• 1 clove garlic, smashed and minced
  • 1/2 tsp. turmeric
  • Salt, to taste
  • 8 premade meatballs, chopped (or 1 c. cooked seasoned ground beef)
  • 1 medium avocado

Heat oil in pan over medium heat. Add broccoli and carrot and cook, covered, for a few minutes. Add zucchini, toss together, then add garlic and turmeric. Cook a few minutes more, stirring occasionally. Add meat and continue cooking until veggies are tender and meat is heated through, then turn off heat. Remove pit and peel from avocado and roughly chop, and stir into the hash. Plate and serve — serves two (or one of they’re very hungry).

Pumpkin-Beef Meatballs

  • 1 1/4 lb. ground beef
  • 300g canned pumpkin (about 2/3 can)
  • 1/2 tsp. garlic powder
  • 1/2 tsp. onion powder
  • 1/2 tsp. salt
  • 1/2 tsp. dried chives

Preheat oven to 375F. Combine all ingredients. Using a small scoop or tablespoon or your hands, shape into small meatballs and arrange on one or two baking sheets. Bake for 20 minutes or until cooked through and starting to brown. Makes ~45 meatballs — eat some now, freeze some for later.

From Columbine to Parkland

I was a senior in high school when Eric Harris and Dylan Klebold murdered 13 people and injured two dozen more in their attack at Columbine school. That was April 20, 1999, almost 19 years ago.

The kid who murdered 17 students at Marjory Stoneman Douglas High School in Parkland? He was born in September of 1998. He wasn’t even a year old when the Columbine massacre occurred.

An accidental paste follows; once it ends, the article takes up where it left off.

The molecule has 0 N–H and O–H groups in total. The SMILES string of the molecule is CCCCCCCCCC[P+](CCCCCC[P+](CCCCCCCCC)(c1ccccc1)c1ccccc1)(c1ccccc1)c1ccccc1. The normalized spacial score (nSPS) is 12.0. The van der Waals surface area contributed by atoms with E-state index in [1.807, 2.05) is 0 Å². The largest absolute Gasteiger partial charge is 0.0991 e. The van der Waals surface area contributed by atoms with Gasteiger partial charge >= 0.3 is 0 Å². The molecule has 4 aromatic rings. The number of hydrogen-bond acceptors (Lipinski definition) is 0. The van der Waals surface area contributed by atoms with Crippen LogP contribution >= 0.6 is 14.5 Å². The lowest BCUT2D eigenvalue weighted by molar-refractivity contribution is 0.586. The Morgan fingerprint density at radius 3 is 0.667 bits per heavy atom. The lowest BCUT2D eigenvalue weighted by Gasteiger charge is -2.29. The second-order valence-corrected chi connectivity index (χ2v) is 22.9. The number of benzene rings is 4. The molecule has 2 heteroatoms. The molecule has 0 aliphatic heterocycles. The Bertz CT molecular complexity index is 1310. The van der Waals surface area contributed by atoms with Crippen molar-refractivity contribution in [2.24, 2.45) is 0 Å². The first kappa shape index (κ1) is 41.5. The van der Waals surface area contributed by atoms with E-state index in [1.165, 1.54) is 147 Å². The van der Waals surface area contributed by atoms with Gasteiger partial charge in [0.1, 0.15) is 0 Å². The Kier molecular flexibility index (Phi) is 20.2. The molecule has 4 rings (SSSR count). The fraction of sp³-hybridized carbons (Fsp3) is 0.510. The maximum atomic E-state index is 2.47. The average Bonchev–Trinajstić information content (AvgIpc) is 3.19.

If the school shooting was born at Columbine, it is now old enough to have graduated from high school. Hell, the school shooting is old enough to have gotten married and started having kids.

All the real, actual kids who did graduate last year and all the kids who are currently in school have never lived in a world where school shootings don’t happen. Of course I’m not the first person to notice this — I just read a USA Today article that refers to today’s youth as “Generation Columbine.” (I don’t love the let’s-coin-a-term thing, but it does rather ram the point home.)

Nobody can possibly be serious in professing that it’s “too early” to talk about gun control. The insincerity or such a statement would be laughable if it weren’t for the 150+ kids who have been murdered to date … or the estimated 150,000 kids who have experienced a shooting at their school over the past 20 years.